We assessed the potential confounding effect of a wide range of factors, including age, province of residence, educational level, family income adequacy, marital status, ethnic group, alcohol consumption, body mass index (BMI), and total calorie intake. To analyze nutrients that are highly collinear with total energy intake, we adjusted for total energy intake by using the residual method proposed by Willett et al. (40). We assessed two models: model 1 that adjusted for only 10-year age groups and province of residence and model 2 that allowed for more potential confounders. Potential confounders included in model 2 were 10-year age groups, province of residence, alcohol consumption (servings per week, continuous), smoking pack-years (continuous), recreational physical activity (frequency per week, quartiles), education (<10, 10–12, or >12 years), BMI (<25, 25–30, or >30 kg/m2), total caloric intake (kcal/wk, continuous), number of live births (0, 1, 2, 3, or ≥4), years of menstruation (continuous), and menopausal status (yes or no). Because the risk estimates for models 1 and 2 were similar, only the results for model 2 were presented. The tests for trend of categorized data for all models were conducted by treating different categories as a single ordinal variable.

Because Ontario also collected information on family history with cancer (first-degree relatives), oral contraceptive use, and hormone replacement therapy, and because these factors have been suggested as risk factors for ovarian cancer, we modified our analysis for this province and adjusted models for family history, oral contraceptive use, and hormone replacement therapy in addition to the above-mentioned variables.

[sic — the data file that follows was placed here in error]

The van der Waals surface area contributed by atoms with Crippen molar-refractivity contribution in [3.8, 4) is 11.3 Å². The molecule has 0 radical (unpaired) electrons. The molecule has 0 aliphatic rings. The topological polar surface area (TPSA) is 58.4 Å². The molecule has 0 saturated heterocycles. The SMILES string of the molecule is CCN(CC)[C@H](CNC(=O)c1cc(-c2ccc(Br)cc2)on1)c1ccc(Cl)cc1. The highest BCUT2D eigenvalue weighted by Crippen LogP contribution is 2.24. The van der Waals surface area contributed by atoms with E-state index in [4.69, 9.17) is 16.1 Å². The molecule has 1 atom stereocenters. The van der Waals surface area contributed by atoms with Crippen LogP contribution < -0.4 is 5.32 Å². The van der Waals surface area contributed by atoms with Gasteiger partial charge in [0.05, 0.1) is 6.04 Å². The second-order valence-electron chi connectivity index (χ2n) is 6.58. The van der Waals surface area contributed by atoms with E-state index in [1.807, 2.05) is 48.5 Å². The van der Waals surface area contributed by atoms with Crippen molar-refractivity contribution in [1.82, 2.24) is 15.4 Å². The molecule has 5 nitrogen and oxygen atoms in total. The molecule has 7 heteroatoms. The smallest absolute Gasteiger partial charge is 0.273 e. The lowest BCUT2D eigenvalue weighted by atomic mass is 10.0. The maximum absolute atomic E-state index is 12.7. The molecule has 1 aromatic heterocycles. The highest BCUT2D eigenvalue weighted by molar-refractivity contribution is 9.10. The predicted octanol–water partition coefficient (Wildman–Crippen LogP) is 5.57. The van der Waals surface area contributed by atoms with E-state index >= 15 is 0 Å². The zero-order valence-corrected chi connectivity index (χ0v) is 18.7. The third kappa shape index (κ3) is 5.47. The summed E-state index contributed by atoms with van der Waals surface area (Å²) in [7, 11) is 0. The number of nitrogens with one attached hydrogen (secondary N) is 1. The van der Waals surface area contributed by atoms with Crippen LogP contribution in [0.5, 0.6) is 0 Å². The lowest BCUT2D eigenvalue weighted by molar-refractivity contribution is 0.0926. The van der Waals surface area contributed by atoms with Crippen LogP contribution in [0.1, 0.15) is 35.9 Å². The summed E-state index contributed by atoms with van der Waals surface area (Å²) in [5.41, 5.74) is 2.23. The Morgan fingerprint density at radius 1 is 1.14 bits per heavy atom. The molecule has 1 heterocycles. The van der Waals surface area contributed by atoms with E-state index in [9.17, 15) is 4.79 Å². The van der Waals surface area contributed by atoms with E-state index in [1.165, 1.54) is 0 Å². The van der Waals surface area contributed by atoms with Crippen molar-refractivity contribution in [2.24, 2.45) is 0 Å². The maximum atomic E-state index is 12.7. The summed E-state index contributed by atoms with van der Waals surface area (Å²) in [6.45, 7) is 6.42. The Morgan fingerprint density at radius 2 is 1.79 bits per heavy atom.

Table 1 displays selected characteristics of cases with ovarian cancer and controls. Both groups were similar in their mean age, total years of education, alcohol consumption, marital status, and years of menstruation. Compared with controls, cases were more likely to be postmenopausal, to have consumed more calories, to be obese, to have smoked slightly longer in pack-years, to have had fewer live births, and to be less physically active. In Ontario, more cases had first-degree relatives with cancer and breast cancer, slightly fewer cases used oral contraceptives, and more cases took hormone replacement therapy as compared with controls.

Table 2 shows the risks of ovarian cancer associated with intakes of some food groups. Compared with women in the lowest quartile of cholesterol consumption, those with higher cholesterol intake had higher risks of ovarian cancer, with the multivariate adjusted ORs (95% CIs) of 1.12 (0.81–1.56), 1.20 (0.85–1.68), and 1.42 (1.03–1.97) corresponding to the second, third, and fourth quartiles of cholesterol intake (P for trend = 0.031). Women in the highest quartile of egg intake were at a nonsignificant increased risk of ovarian cancer as compared with those in the lowest quartile (OR, 1.30; 95% CI, 0.96–1.73). Women in the highest quartile of total vegetable intake were at a nonsignificant decreased risk (OR, 0.77; 95% CI, 0.60–1.04). However, we did not observe a positive association between risk of ovarian cancer and total fat intake after accounting for total energy intake. Furthermore, we did not find any relation between risk of ovarian cancer and consumption of protein, carbohydrate, total dairy products, total meat products, fish, chicken, all grain products, whole grain products, baked desserts, added fat (margarine, butter, and mayonnaise), total vegetables and vegetable juice, fruit, juice, or nut products.